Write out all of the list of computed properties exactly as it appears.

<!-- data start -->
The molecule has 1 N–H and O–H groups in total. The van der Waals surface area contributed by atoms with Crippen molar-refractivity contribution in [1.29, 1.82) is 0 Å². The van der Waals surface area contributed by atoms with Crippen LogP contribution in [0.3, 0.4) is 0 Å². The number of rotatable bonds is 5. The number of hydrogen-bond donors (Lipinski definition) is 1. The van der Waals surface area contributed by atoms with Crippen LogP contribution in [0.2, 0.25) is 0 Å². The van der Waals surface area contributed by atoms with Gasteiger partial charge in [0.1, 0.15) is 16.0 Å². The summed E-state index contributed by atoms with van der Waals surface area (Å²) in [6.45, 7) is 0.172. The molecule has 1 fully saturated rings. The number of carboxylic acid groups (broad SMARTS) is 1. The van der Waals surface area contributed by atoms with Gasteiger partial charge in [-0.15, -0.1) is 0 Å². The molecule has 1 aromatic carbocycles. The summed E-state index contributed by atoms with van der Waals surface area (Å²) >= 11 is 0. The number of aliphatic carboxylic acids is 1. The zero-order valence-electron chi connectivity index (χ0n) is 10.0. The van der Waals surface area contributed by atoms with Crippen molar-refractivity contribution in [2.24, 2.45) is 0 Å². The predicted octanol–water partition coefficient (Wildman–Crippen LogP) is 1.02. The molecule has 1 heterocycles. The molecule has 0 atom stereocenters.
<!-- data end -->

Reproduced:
The molecule has 1 N–H and O–H groups in total. The van der Waals surface area contributed by atoms with Crippen molar-refractivity contribution in [1.29, 1.82) is 0 Å². The van der Waals surface area contributed by atoms with Crippen LogP contribution in [0.3, 0.4) is 0 Å². The number of rotatable bonds is 5. The number of hydrogen-bond donors (Lipinski definition) is 1. The van der Waals surface area contributed by atoms with Crippen LogP contribution in [0.2, 0.25) is 0 Å². The van der Waals surface area contributed by atoms with Gasteiger partial charge in [0.1, 0.15) is 16.0 Å². The summed E-state index contributed by atoms with van der Waals surface area (Å²) in [6.45, 7) is 0.172. The molecule has 1 fully saturated rings. The number of carboxylic acid groups (broad SMARTS) is 1. The van der Waals surface area contributed by atoms with Gasteiger partial charge in [-0.15, -0.1) is 0 Å². The molecule has 1 aromatic carbocycles. The summed E-state index contributed by atoms with van der Waals surface area (Å²) >= 11 is 0. The number of aliphatic carboxylic acids is 1. The zero-order valence-electron chi connectivity index (χ0n) is 10.0. The van der Waals surface area contributed by atoms with Crippen molar-refractivity contribution in [2.24, 2.45) is 0 Å². The predicted octanol–water partition coefficient (Wildman–Crippen LogP) is 1.02. The molecule has 1 heterocycles. The molecule has 0 atom stereocenters.